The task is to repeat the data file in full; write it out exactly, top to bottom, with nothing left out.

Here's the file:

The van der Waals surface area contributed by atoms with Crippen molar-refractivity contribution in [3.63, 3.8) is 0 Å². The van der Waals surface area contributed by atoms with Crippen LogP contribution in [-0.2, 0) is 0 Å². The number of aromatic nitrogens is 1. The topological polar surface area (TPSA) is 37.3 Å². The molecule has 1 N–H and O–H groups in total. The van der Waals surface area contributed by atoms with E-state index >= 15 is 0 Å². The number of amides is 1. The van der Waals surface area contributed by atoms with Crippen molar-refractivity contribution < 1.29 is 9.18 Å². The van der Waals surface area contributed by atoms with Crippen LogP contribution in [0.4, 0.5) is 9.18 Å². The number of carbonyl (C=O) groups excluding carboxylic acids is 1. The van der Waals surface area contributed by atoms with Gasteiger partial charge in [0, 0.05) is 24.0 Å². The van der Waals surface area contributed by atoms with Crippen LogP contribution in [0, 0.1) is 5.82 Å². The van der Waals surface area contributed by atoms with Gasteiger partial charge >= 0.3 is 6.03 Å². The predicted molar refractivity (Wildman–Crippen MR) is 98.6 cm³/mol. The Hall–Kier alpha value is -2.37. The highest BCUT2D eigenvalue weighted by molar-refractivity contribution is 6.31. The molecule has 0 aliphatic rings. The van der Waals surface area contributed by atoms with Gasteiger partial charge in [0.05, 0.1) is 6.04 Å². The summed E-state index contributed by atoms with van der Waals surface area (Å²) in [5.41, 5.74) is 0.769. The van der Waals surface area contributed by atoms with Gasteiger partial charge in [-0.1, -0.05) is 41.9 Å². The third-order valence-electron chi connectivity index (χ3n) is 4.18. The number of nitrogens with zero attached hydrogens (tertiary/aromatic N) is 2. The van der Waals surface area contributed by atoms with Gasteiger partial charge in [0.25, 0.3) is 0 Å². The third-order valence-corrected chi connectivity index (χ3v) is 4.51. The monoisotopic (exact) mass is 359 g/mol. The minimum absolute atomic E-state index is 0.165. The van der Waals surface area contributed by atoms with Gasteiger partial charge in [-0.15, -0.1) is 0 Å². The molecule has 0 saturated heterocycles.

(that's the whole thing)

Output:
The van der Waals surface area contributed by atoms with Crippen molar-refractivity contribution in [3.63, 3.8) is 0 Å². The van der Waals surface area contributed by atoms with Crippen LogP contribution in [-0.2, 0) is 0 Å². The number of aromatic nitrogens is 1. The topological polar surface area (TPSA) is 37.3 Å². The molecule has 1 N–H and O–H groups in total. The van der Waals surface area contributed by atoms with E-state index >= 15 is 0 Å². The number of amides is 1. The van der Waals surface area contributed by atoms with Crippen molar-refractivity contribution < 1.29 is 9.18 Å². The van der Waals surface area contributed by atoms with Crippen LogP contribution in [0.4, 0.5) is 9.18 Å². The number of carbonyl (C=O) groups excluding carboxylic acids is 1. The van der Waals surface area contributed by atoms with Gasteiger partial charge in [0, 0.05) is 24.0 Å². The van der Waals surface area contributed by atoms with Crippen LogP contribution in [0, 0.1) is 5.82 Å². The van der Waals surface area contributed by atoms with Gasteiger partial charge >= 0.3 is 6.03 Å². The predicted molar refractivity (Wildman–Crippen MR) is 98.6 cm³/mol. The Hall–Kier alpha value is -2.37. The highest BCUT2D eigenvalue weighted by molar-refractivity contribution is 6.31. The molecule has 0 aliphatic rings. The van der Waals surface area contributed by atoms with Gasteiger partial charge in [0.05, 0.1) is 6.04 Å². The summed E-state index contributed by atoms with van der Waals surface area (Å²) in [5.41, 5.74) is 0.769. The van der Waals surface area contributed by atoms with Gasteiger partial charge in [-0.1, -0.05) is 41.9 Å². The third-order valence-electron chi connectivity index (χ3n) is 4.18. The number of nitrogens with zero attached hydrogens (tertiary/aromatic N) is 2. The van der Waals surface area contributed by atoms with Gasteiger partial charge in [0.25, 0.3) is 0 Å². The third-order valence-corrected chi connectivity index (χ3v) is 4.51. The monoisotopic (exact) mass is 359 g/mol. The minimum absolute atomic E-state index is 0.165. The van der Waals surface area contributed by atoms with Gasteiger partial charge in [-0.15, -0.1) is 0 Å². The molecule has 0 saturated heterocycles.